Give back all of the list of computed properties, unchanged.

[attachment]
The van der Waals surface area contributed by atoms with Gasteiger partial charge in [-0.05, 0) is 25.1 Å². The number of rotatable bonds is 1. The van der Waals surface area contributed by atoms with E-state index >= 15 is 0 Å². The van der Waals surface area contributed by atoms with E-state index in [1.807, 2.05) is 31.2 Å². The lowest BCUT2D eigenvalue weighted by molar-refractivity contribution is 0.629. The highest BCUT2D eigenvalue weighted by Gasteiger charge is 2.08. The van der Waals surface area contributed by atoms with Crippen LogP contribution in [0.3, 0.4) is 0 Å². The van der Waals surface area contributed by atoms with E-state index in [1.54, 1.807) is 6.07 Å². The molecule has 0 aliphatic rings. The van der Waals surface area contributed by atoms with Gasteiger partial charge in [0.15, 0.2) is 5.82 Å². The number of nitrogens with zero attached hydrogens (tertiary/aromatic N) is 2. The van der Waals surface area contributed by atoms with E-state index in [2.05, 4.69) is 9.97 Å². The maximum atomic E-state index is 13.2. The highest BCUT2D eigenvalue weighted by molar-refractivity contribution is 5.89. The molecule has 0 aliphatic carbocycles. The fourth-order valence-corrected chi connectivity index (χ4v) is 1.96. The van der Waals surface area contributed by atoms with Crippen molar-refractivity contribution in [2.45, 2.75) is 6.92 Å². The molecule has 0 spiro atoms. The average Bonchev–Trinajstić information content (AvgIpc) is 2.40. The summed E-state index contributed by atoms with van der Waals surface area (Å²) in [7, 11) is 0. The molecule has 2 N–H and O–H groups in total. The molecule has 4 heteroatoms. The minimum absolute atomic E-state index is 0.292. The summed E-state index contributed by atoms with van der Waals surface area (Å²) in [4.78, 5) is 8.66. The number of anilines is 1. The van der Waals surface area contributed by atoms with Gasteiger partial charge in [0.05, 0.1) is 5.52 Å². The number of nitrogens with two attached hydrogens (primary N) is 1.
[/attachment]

The van der Waals surface area contributed by atoms with Gasteiger partial charge in [-0.05, 0) is 25.1 Å². The number of rotatable bonds is 1. The van der Waals surface area contributed by atoms with E-state index >= 15 is 0 Å². The van der Waals surface area contributed by atoms with E-state index in [1.807, 2.05) is 31.2 Å². The lowest BCUT2D eigenvalue weighted by molar-refractivity contribution is 0.629. The highest BCUT2D eigenvalue weighted by Gasteiger charge is 2.08. The van der Waals surface area contributed by atoms with Crippen LogP contribution in [0.3, 0.4) is 0 Å². The van der Waals surface area contributed by atoms with E-state index in [1.54, 1.807) is 6.07 Å². The molecule has 0 aliphatic rings. The van der Waals surface area contributed by atoms with Gasteiger partial charge in [0.15, 0.2) is 5.82 Å². The number of nitrogens with zero attached hydrogens (tertiary/aromatic N) is 2. The van der Waals surface area contributed by atoms with E-state index in [2.05, 4.69) is 9.97 Å². The maximum atomic E-state index is 13.2. The highest BCUT2D eigenvalue weighted by molar-refractivity contribution is 5.89. The molecule has 0 aliphatic carbocycles. The fourth-order valence-corrected chi connectivity index (χ4v) is 1.96. The van der Waals surface area contributed by atoms with Crippen molar-refractivity contribution in [2.45, 2.75) is 6.92 Å². The molecule has 0 spiro atoms. The average Bonchev–Trinajstić information content (AvgIpc) is 2.40. The summed E-state index contributed by atoms with van der Waals surface area (Å²) in [7, 11) is 0. The molecule has 2 N–H and O–H groups in total. The molecule has 4 heteroatoms. The minimum absolute atomic E-state index is 0.292. The summed E-state index contributed by atoms with van der Waals surface area (Å²) in [4.78, 5) is 8.66. The number of anilines is 1. The van der Waals surface area contributed by atoms with Gasteiger partial charge in [0.05, 0.1) is 5.52 Å². The number of nitrogens with two attached hydrogens (primary N) is 1.